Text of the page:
How Dottie Was Made
My trusty Arduino (it’s red, a clone from Sparkfun, and it was on sale for $10) begins this journey to reverse-engineer a flip-dot board. I figure that if I can flip one single dot, using a shift register and a couple of transistors, then all I need to do is replicate that across 25 columns and 7 rows… right?
Thus began numerous attempts – I think seven in total – to figure out how exactly the board works. In this iteration, I’m trying to get a couple of shift registers to open a bank of TIP-120 transistors to send some volts on their way to the board. It gets complicated because the voltages have to go down different physical lines depending on whether you’re flipping Black-to-Yellow or Yellow-to-Black.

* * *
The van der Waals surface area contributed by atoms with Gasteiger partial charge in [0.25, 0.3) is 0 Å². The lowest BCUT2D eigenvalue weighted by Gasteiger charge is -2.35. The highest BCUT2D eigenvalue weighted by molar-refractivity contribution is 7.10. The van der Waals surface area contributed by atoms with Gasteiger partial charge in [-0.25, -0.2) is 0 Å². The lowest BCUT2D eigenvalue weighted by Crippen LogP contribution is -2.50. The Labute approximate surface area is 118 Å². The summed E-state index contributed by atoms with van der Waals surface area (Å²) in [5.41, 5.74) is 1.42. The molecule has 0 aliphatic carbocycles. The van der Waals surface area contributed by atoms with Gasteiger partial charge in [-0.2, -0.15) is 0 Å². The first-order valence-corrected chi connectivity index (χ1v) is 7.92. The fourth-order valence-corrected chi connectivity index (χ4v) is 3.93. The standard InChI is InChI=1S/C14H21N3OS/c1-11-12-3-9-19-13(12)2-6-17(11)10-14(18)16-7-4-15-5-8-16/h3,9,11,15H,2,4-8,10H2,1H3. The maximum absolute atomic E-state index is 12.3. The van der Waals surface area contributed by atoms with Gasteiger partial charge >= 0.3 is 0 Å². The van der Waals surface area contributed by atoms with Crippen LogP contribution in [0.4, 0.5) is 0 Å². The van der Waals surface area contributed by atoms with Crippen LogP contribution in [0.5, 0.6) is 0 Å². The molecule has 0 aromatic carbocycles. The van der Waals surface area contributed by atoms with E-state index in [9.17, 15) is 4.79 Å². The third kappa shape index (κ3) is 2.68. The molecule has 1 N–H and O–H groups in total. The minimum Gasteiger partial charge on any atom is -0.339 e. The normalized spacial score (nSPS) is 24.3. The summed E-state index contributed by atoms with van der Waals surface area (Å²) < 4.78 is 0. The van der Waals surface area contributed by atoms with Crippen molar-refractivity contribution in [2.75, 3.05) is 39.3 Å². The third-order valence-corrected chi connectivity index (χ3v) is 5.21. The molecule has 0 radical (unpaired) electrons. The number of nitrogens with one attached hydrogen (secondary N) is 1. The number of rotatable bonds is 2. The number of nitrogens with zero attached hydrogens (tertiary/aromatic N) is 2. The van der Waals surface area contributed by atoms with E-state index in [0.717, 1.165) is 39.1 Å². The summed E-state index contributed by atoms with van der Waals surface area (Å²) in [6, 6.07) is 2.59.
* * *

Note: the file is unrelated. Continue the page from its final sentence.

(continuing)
Turns out that 14 TIP-120s (one for each of the seven rows of dots on the board, multiplied by 2 because of the physical lines) didn’t work. I could get the flip to happen one way (sometimes) but not the other way. Potentially, my circuit design was faulty as well. Hellooo, no diodes?!
Despite these problems, the circuit is beginning to take shape. From the far left:
Shift registers to ultimately control 25 columns
H-Bridges to handle the reversing of polarity that’s needed to flip both directions
A couple more shift registers to handle the 14 rows (7 x 2) and the transistors to power each row
For more detail: Dottie the Flip Dot Clock